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China’s railway brings record high tourists, but not helping Tibetans
Phayul[Monday, December 17, 2007 14:47]
By Phurbu Thinley

The first train from Lhasa Railway Station travels on the Tibetan grasslands near Lhasa, Tibet Saturday July 1, 2006. China's high-speed, high-altitude railway to Tibet carried troops to the region for the first time, state media reported late Friday Nov. 30, 2007, in a development likely to fuel concerns about the railway's impact on the restive Himalayan area. (AP Photo/Color China Photo)
The first train from Lhasa Railway Station travels on the Tibetan grasslands near Lhasa, Tibet Saturday July 1, 2006. China's high-speed, high-altitude railway to Tibet carried troops to the region for the first time, state media reported late Friday Nov. 30, 2007, in a development likely to fuel concerns about the railway's impact on the restive Himalayan area. (AP Photo/Color China Photo)
China’s state controlled news agency on Monday glorified the new railway linking Tibet to the rest of China and addition of another airport as factors mainly responsible for the drastic rise in the tourist influx into the Himalayan region saying a record four million tourists will have visited Tibet this year.

The number of tourists will have jumped over 60 percent from last year bringing in an expected 4.8 billion yuan (650 million dollars) in tourism revenues, 73 percent more that last year, Communist State’s news agency said.

But China’s state controlled media dare not to raise concerns about the railway's impact on the restive Himalayan area.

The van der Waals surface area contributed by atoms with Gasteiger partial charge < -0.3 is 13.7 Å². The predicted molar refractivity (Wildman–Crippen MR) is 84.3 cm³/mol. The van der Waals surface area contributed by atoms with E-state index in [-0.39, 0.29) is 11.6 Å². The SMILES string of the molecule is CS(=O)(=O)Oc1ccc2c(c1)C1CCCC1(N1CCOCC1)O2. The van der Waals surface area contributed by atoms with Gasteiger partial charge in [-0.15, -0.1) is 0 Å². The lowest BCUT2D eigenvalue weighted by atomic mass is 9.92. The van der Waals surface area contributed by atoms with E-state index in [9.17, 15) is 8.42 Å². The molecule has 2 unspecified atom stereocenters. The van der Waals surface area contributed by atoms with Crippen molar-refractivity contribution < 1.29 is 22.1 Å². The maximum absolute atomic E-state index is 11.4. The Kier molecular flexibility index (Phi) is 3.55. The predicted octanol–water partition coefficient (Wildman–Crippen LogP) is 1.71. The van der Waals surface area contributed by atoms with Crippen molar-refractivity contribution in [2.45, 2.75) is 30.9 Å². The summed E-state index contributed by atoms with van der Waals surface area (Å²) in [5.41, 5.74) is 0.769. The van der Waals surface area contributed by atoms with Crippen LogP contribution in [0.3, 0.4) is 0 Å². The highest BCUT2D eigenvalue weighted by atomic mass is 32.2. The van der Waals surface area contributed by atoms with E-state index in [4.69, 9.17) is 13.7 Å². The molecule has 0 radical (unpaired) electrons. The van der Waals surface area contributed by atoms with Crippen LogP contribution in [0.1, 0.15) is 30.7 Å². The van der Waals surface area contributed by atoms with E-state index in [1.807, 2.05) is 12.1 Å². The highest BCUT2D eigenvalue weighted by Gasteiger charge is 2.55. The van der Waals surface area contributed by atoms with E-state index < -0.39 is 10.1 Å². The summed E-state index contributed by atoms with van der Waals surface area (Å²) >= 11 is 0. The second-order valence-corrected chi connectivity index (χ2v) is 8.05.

Ever since the railway was first launched on July 1 last year, exiled Tibetans have raised fears that the railway is being used as a tool to consolidate Beijing’s hold over Tibet and further dilute the region’s unique Buddhist culture.

Tibetans and critics have also maintained that one of the purposes of the Tibet railway was to transport troops in larger numbers and at much reduced costs from the mainland China into the Tibetan territory.

China, in the meanwhile, kept a stony silence over the allegations and also refrained from immediately using the railway for this purpose in order to avoid giving rise to a new controversy.

However, the recent move confirms Beijing's strategic purposes. Xinhua News Agency, last month, reported China's high-speed, high-altitude railway to Tibet carried troops to the region for the first time.

The brief report on November 30 did not say how many soldiers were aboard the train that left a provincial city Friday for the Tibetan capital of Lhasa.

The report cited unnamed sources in the People's Liberation Army as saying that the "railway will become a main option" for transporting troops to Tibet, replacing the air and road routes used since Chinese troops occupied Tibet in 1950.

Exiled Tibetans condemn the railway as being primarily designed to further accelerate the Chinese population transfer into Tibet, where Han Chinese population is already said to have outnumbered the Tibetan population.

Tibetans argue the rail line is allowing the region to be flooded with more ethnic Han Chinese, who are dominating the business and, eroding the Tibetan traditions and linguistic identity.

The latest report released by Tibet's government in exile on World Human Rights Day last week accuses China of sidelining Tibetans and endangering the fragile region's environment.

The third comprehensive report of its kind titled- Tibet: A Human Development and Environment Report, said Beijing should stop dictating and give Tibetans a say in how the high plateau region is developed.

The report said China was to blame for erosion of Tibetan culture, partly because of a new railroad linking Beijing to the capital, Lhasa, which has brought an influx of the Chinese Han majority and huge numbers of tourists.

The report has pointed out that China has been carrying out large scale exploitation of the highland plateau’s resources in the name of economic development which do not actually benefit Tibetan people. The report also finds China’s railway to Tibet is also making it easier for Beijing to mine Tibet, which is rich in iron, copper, zinc and other minerals, and speedy construction of numerous dams that will provide hydroelectric power needed to fuel China's growing economy.
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